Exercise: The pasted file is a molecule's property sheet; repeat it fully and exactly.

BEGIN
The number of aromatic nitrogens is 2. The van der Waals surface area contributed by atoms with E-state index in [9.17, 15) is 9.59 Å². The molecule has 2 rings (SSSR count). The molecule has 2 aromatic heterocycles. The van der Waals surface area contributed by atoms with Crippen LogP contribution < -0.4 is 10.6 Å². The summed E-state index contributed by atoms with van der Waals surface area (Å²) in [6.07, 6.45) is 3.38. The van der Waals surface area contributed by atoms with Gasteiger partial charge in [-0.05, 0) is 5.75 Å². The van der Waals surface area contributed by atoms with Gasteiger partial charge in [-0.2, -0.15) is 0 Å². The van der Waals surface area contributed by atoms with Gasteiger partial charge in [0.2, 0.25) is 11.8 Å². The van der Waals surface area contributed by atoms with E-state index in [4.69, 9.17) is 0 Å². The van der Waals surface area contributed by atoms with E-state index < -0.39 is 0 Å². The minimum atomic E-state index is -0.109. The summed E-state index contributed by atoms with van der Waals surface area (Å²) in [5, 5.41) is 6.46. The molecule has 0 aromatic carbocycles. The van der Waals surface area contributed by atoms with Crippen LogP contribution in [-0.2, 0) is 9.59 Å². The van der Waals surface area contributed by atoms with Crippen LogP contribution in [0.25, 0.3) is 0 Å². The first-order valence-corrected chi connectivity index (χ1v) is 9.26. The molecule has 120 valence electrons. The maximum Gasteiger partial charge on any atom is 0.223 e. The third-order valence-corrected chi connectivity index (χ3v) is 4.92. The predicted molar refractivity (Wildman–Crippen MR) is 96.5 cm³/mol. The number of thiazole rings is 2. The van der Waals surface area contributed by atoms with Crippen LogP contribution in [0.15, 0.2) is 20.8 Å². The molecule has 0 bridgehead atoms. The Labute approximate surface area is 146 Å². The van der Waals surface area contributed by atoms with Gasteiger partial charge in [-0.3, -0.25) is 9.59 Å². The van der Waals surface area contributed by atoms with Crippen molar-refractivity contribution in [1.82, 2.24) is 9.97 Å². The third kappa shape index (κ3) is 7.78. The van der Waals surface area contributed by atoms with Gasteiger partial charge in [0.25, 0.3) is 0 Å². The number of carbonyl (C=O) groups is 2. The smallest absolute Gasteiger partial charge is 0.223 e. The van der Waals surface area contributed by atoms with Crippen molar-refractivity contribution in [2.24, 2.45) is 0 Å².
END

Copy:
The number of aromatic nitrogens is 2. The van der Waals surface area contributed by atoms with E-state index in [9.17, 15) is 9.59 Å². The molecule has 2 rings (SSSR count). The molecule has 2 aromatic heterocycles. The van der Waals surface area contributed by atoms with Crippen LogP contribution < -0.4 is 10.6 Å². The summed E-state index contributed by atoms with van der Waals surface area (Å²) in [6.07, 6.45) is 3.38. The van der Waals surface area contributed by atoms with Gasteiger partial charge in [-0.05, 0) is 5.75 Å². The van der Waals surface area contributed by atoms with Gasteiger partial charge in [-0.2, -0.15) is 0 Å². The van der Waals surface area contributed by atoms with Gasteiger partial charge in [0.2, 0.25) is 11.8 Å². The van der Waals surface area contributed by atoms with E-state index in [4.69, 9.17) is 0 Å². The van der Waals surface area contributed by atoms with E-state index < -0.39 is 0 Å². The minimum atomic E-state index is -0.109. The summed E-state index contributed by atoms with van der Waals surface area (Å²) in [5, 5.41) is 6.46. The molecule has 0 aromatic carbocycles. The van der Waals surface area contributed by atoms with Crippen LogP contribution in [-0.2, 0) is 9.59 Å². The van der Waals surface area contributed by atoms with Crippen LogP contribution in [0.25, 0.3) is 0 Å². The first-order valence-corrected chi connectivity index (χ1v) is 9.26. The molecule has 120 valence electrons. The maximum Gasteiger partial charge on any atom is 0.223 e. The third-order valence-corrected chi connectivity index (χ3v) is 4.92. The predicted molar refractivity (Wildman–Crippen MR) is 96.5 cm³/mol. The number of thiazole rings is 2. The van der Waals surface area contributed by atoms with Crippen LogP contribution in [0.15, 0.2) is 20.8 Å². The molecule has 0 bridgehead atoms. The Labute approximate surface area is 146 Å². The van der Waals surface area contributed by atoms with Gasteiger partial charge in [-0.3, -0.25) is 9.59 Å². The van der Waals surface area contributed by atoms with Crippen molar-refractivity contribution in [1.82, 2.24) is 9.97 Å². The third kappa shape index (κ3) is 7.78. The van der Waals surface area contributed by atoms with Gasteiger partial charge in [0.25, 0.3) is 0 Å². The number of carbonyl (C=O) groups is 2. The smallest absolute Gasteiger partial charge is 0.223 e. The van der Waals surface area contributed by atoms with Crippen molar-refractivity contribution in [2.24, 2.45) is 0 Å².